The Republicans? The Republicans are rank Trumpanistas and, perhaps not coincidentally, low-down crooks. Kelly Loeffler, running against Warnock, is a good little right wing soldier who’s always proud to tout her “100% Trump” voting record, and whose main claim to fame is a scandalous history of insider trading; she left a private Senate briefing on the COVID-19 threat and its likely impacts last January, and promptly began dumping millions worth of stock in companies vulnerable to the pandemic, while buying shares in outfits that might thrive, like Citrix, which produces the sort of collaborative software that’s especially useful when working from home. For his part, Perdue has a history of campaign finance violations, and likewise dabbled in insider trading following private Senate briefings, feathering his own nest while doing as little as possible, like all Senate Republicans, to mitigate the pain suffered by his constituents as the pandemic raged. The both of them, cowed by their tangerine dictator, have chimed in with Donald’s ridiculous claims that the election was fraudulent, and have gone so far as to demand the resignation of the Georgia Secretary of State, a fellow Republican, for his supposed role in the fake election rigging. Their bullying has prompted a hand recount covering the whole State, which will only muddy the waters and add to the Republican “lost cause” narrative when it doesn’t change anything. Frankly they’re disgusting, the both of them.
Should be no contest then, right?
Well, folks, remember: this is America.
We might hope that as loyal MAGA monsters and witless Trumpian mouthpieces, both of the Republicans on offer will have the retch-inducing stink of Donald all over them. Maybe, but in many Senate races this year the voters seem to have repudiated Trump while continuing to vote for Republicans down-ballot. Besides, unconditional obeisance to Donald cuts both ways, as he maintains a considerable base in this neck of the woods. It thus may help, rather than hinder, if Trump was actually to show up and hold more of his execrable rallies to support them, supposing he’ll stop pouting in his bunker and come out to play. The Democrats, meanwhile, could expect a boost if Obama showed up to stump for them, as well he might. Scads of money will be spent by both sides, and our team does have one very important ace up its sleeve in the form of the redoubtable Stacey Abrams, whose organizational prowess is mostly to thank for flipping Georgia in the general election. She might just tip the balance again.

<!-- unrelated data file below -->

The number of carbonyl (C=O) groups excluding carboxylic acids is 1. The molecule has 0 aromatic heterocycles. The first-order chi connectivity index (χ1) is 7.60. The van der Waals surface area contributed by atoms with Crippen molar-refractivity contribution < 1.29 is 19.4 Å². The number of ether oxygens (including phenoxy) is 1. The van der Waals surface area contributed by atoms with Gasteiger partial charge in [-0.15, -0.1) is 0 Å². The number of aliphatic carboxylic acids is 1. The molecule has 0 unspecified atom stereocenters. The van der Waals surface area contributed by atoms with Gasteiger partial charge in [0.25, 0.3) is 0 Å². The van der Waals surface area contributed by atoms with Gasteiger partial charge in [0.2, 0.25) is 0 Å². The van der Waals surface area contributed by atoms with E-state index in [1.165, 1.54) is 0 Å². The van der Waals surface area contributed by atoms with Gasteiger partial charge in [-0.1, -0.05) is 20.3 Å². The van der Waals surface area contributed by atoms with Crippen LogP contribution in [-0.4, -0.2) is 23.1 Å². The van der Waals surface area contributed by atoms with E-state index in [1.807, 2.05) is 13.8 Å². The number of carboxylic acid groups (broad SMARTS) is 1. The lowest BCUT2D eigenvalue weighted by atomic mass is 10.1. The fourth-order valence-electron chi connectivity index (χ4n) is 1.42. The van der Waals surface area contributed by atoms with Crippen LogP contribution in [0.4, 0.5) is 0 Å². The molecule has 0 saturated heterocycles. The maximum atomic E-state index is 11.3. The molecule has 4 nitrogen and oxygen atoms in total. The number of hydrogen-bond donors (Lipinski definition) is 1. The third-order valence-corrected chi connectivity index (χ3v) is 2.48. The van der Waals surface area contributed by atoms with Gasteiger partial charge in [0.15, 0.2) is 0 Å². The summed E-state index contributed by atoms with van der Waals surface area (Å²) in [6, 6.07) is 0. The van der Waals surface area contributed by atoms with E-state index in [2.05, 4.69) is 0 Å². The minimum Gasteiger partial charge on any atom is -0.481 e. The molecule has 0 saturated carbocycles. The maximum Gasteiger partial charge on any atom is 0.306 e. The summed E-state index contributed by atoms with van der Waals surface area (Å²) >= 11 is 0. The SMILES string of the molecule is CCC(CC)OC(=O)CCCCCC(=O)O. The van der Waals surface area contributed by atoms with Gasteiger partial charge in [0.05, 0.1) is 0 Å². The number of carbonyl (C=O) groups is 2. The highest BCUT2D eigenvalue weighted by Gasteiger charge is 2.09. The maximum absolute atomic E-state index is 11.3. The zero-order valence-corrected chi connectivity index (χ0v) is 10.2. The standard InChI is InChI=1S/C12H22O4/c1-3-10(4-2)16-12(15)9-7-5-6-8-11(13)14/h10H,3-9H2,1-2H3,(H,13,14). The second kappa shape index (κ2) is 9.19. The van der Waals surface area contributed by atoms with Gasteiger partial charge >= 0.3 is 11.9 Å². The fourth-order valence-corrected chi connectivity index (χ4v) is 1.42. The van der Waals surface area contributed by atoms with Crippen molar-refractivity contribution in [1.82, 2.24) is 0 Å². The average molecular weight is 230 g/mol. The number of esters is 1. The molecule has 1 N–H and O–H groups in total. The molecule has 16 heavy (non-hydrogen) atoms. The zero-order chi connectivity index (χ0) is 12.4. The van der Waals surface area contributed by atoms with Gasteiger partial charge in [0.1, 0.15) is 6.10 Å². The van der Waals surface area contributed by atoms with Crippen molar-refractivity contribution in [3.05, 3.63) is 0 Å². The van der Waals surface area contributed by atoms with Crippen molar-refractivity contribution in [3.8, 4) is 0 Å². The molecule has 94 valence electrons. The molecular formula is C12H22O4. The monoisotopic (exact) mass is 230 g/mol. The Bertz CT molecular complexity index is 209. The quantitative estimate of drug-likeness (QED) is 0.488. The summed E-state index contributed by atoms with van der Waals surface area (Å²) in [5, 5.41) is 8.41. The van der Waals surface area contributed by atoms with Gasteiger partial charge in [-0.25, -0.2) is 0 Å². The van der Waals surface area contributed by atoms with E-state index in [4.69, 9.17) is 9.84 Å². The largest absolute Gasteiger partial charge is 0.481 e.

So here we are. Oy, the suspense! The whole ball of wax down to Georgia, and we only grab the brass ring if the Dems take both Senate seats. That’s a tall order, and either way it’s going to be close. Plus, dag-nabbit, it won’t happen until January. January!! We have to wait until next year to find out! It’s enough to drive you insane. Not me, of course. Indeed, all of you reading this would do well to emulate my cool detachedness, and unruffled equanimity in the face of an often cruel fate.
Here. This might help: